Lecturer in Medicine, Brasenose College
James Martin Stem Cell Research Fellow at the Dunn School of Pathology


BA (Oxford), MSc (Imperial), PhD (Imperial)

Academic Background and Previous Positions

After graduating from Oxford with a degree in Biological Sciences, Kenny studied at Imperial College London, first obtaining a Masters degree in the Molecular Biology of Viruses, and subsequently completing a PhD in Gene Therapy approaches to HBV infection.  Kenny then secured a post-doctoral research position within the National Cancer Institute at Frederick, Maryland, within the retrovirology section investigating factors involved in recombination of HIV-1.  Upon returning to the UK, Kenny acquired a post-doctoral research position within the James Lab on an NIH funded project to exploit aptamer technology for antiviral microbicides which subsequently lead onto becoming one of the first James Martin Stem Cell Research Fellows.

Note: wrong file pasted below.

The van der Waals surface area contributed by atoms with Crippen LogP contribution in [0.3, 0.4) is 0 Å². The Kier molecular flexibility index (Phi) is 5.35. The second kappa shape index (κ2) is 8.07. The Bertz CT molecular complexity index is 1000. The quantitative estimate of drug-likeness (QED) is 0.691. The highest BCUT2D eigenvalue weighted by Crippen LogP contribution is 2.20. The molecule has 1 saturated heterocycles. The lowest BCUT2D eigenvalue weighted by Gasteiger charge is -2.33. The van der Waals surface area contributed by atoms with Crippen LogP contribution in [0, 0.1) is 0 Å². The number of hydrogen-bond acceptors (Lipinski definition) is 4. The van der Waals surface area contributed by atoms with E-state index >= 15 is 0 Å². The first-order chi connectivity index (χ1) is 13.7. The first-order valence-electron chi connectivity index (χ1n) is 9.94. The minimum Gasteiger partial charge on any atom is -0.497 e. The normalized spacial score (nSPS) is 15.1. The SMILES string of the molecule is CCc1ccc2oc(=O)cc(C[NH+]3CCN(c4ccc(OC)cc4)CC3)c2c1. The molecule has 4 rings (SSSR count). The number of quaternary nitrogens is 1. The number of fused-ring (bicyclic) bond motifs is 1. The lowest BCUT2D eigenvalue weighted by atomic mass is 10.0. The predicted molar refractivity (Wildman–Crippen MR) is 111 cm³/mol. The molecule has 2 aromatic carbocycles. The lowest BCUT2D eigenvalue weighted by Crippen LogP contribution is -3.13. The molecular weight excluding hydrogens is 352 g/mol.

Undergraduate Teaching Areas

Virology and Medicine

Research Interests

HIV-1 host-pathogen interactions and genetic manipulation techniques


1. Generation of Neutralising Aptamers Against HSV-2: Potential Components of Multivalent Microbicides.

M.D.Moore, D.H.J.Bunka, M.Forzan, P.Spear, P.G.Stockley, I.McGowan and W.James.

Journal of General Virology. (2011) Jul;92(Pt 7):1493-9.

2. Protection of HIV Neutralizing Aptamers Against Rectal and Vaginal Nucleases: Implications for RNA-Based Therapeutics.

M.D.Moore, J.Cookson, V.K.Coventry, B.Sproat, L.Rabe, R.D.Cranston, I.McGowan, and W.James.

Journal of Biological Chemistry. (2011) Jan 286(4): 2526-35.

3. Probing the HIV-1 Genomic RNA Trafficking Pathway and Dimerization by Genetic Recombination and Single Virion Analyses.

M.D.Moore, O.Nikolaitchik, J.Chen, M-L.Hammarskjold, D.Rekosh and W-S.Hu.

PLoS Pathogens (2009). Oct 5(10).


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